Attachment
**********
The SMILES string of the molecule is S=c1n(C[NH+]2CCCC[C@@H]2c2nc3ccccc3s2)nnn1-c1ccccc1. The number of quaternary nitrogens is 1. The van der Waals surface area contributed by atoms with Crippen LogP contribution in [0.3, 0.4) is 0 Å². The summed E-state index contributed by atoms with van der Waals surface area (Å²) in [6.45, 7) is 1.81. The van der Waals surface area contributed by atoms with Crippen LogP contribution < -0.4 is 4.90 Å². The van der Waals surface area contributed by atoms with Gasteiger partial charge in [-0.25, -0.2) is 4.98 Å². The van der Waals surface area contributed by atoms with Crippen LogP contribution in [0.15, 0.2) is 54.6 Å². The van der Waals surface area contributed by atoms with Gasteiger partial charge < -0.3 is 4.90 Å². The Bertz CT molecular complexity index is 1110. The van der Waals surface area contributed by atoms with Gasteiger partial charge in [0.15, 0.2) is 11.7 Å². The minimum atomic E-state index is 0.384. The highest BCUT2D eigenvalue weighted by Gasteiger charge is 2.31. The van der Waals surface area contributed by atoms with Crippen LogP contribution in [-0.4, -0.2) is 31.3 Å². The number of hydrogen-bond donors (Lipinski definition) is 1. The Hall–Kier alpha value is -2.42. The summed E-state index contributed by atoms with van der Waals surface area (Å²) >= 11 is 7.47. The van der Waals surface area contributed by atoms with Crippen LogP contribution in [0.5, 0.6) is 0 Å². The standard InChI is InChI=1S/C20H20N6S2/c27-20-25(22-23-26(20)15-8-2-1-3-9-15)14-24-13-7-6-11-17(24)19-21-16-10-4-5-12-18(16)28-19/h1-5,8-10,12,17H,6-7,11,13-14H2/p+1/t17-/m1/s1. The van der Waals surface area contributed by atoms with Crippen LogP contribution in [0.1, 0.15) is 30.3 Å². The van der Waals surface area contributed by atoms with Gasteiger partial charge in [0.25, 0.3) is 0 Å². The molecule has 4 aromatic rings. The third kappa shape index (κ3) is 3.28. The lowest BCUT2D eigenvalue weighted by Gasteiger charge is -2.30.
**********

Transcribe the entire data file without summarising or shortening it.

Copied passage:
The SMILES string of the molecule is S=c1n(C[NH+]2CCCC[C@@H]2c2nc3ccccc3s2)nnn1-c1ccccc1. The number of quaternary nitrogens is 1. The van der Waals surface area contributed by atoms with Crippen LogP contribution in [0.3, 0.4) is 0 Å². The summed E-state index contributed by atoms with van der Waals surface area (Å²) in [6.45, 7) is 1.81. The van der Waals surface area contributed by atoms with Crippen LogP contribution < -0.4 is 4.90 Å². The van der Waals surface area contributed by atoms with Gasteiger partial charge in [-0.25, -0.2) is 4.98 Å². The van der Waals surface area contributed by atoms with Crippen LogP contribution in [0.15, 0.2) is 54.6 Å². The van der Waals surface area contributed by atoms with Gasteiger partial charge < -0.3 is 4.90 Å². The Bertz CT molecular complexity index is 1110. The van der Waals surface area contributed by atoms with Gasteiger partial charge in [0.15, 0.2) is 11.7 Å². The minimum atomic E-state index is 0.384. The highest BCUT2D eigenvalue weighted by Gasteiger charge is 2.31. The van der Waals surface area contributed by atoms with Crippen LogP contribution in [-0.4, -0.2) is 31.3 Å². The number of hydrogen-bond donors (Lipinski definition) is 1. The Hall–Kier alpha value is -2.42. The summed E-state index contributed by atoms with van der Waals surface area (Å²) >= 11 is 7.47. The van der Waals surface area contributed by atoms with Crippen LogP contribution in [0.5, 0.6) is 0 Å². The standard InChI is InChI=1S/C20H20N6S2/c27-20-25(22-23-26(20)15-8-2-1-3-9-15)14-24-13-7-6-11-17(24)19-21-16-10-4-5-12-18(16)28-19/h1-5,8-10,12,17H,6-7,11,13-14H2/p+1/t17-/m1/s1. The van der Waals surface area contributed by atoms with Crippen LogP contribution in [0.1, 0.15) is 30.3 Å². The van der Waals surface area contributed by atoms with Gasteiger partial charge in [0.25, 0.3) is 0 Å². The molecule has 4 aromatic rings. The third kappa shape index (κ3) is 3.28. The lowest BCUT2D eigenvalue weighted by Gasteiger charge is -2.30.